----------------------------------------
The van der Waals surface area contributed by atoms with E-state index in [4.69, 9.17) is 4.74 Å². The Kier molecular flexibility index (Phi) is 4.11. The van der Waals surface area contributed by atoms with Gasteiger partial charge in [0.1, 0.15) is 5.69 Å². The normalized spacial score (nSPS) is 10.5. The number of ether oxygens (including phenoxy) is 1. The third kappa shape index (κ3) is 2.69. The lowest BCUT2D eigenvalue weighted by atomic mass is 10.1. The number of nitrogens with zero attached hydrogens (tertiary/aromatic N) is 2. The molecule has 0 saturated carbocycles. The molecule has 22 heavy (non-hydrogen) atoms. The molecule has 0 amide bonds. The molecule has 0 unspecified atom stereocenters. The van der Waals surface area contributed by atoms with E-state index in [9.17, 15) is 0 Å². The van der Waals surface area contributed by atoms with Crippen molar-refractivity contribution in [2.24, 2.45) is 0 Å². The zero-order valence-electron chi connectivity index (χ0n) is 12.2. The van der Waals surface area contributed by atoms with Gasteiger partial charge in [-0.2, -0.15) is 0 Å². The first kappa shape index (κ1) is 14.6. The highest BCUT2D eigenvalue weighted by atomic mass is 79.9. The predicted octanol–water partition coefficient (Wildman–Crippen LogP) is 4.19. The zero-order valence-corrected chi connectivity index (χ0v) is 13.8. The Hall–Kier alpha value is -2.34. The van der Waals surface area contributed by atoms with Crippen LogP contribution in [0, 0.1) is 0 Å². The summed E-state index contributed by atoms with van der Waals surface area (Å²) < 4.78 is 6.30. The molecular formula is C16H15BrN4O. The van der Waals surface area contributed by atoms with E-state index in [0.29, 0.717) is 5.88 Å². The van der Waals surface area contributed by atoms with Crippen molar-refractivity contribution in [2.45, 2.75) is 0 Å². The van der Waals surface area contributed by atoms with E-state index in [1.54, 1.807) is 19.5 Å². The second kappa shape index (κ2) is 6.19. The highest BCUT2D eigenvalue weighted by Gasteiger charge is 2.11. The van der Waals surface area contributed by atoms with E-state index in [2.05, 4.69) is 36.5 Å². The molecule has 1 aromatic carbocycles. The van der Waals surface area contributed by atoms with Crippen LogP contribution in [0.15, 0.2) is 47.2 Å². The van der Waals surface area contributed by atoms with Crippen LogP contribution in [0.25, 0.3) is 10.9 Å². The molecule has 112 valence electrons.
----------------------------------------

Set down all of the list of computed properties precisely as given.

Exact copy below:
The van der Waals surface area contributed by atoms with E-state index in [4.69, 9.17) is 4.74 Å². The Kier molecular flexibility index (Phi) is 4.11. The van der Waals surface area contributed by atoms with Gasteiger partial charge in [0.1, 0.15) is 5.69 Å². The normalized spacial score (nSPS) is 10.5. The number of ether oxygens (including phenoxy) is 1. The third kappa shape index (κ3) is 2.69. The lowest BCUT2D eigenvalue weighted by atomic mass is 10.1. The number of nitrogens with zero attached hydrogens (tertiary/aromatic N) is 2. The molecule has 0 saturated carbocycles. The molecule has 22 heavy (non-hydrogen) atoms. The molecule has 0 amide bonds. The molecule has 0 unspecified atom stereocenters. The van der Waals surface area contributed by atoms with E-state index in [9.17, 15) is 0 Å². The van der Waals surface area contributed by atoms with Crippen molar-refractivity contribution in [2.24, 2.45) is 0 Å². The zero-order valence-electron chi connectivity index (χ0n) is 12.2. The van der Waals surface area contributed by atoms with Gasteiger partial charge in [-0.2, -0.15) is 0 Å². The first kappa shape index (κ1) is 14.6. The highest BCUT2D eigenvalue weighted by atomic mass is 79.9. The predicted octanol–water partition coefficient (Wildman–Crippen LogP) is 4.19. The zero-order valence-corrected chi connectivity index (χ0v) is 13.8. The Hall–Kier alpha value is -2.34. The van der Waals surface area contributed by atoms with Crippen LogP contribution in [0, 0.1) is 0 Å². The summed E-state index contributed by atoms with van der Waals surface area (Å²) < 4.78 is 6.30. The molecular formula is C16H15BrN4O. The van der Waals surface area contributed by atoms with E-state index in [0.29, 0.717) is 5.88 Å². The van der Waals surface area contributed by atoms with Crippen molar-refractivity contribution in [2.45, 2.75) is 0 Å². The van der Waals surface area contributed by atoms with E-state index in [1.54, 1.807) is 19.5 Å². The second kappa shape index (κ2) is 6.19. The highest BCUT2D eigenvalue weighted by Gasteiger charge is 2.11. The van der Waals surface area contributed by atoms with E-state index in [2.05, 4.69) is 36.5 Å². The molecule has 1 aromatic carbocycles. The van der Waals surface area contributed by atoms with Crippen LogP contribution in [0.15, 0.2) is 47.2 Å². The van der Waals surface area contributed by atoms with Crippen LogP contribution in [0.25, 0.3) is 10.9 Å². The molecule has 112 valence electrons.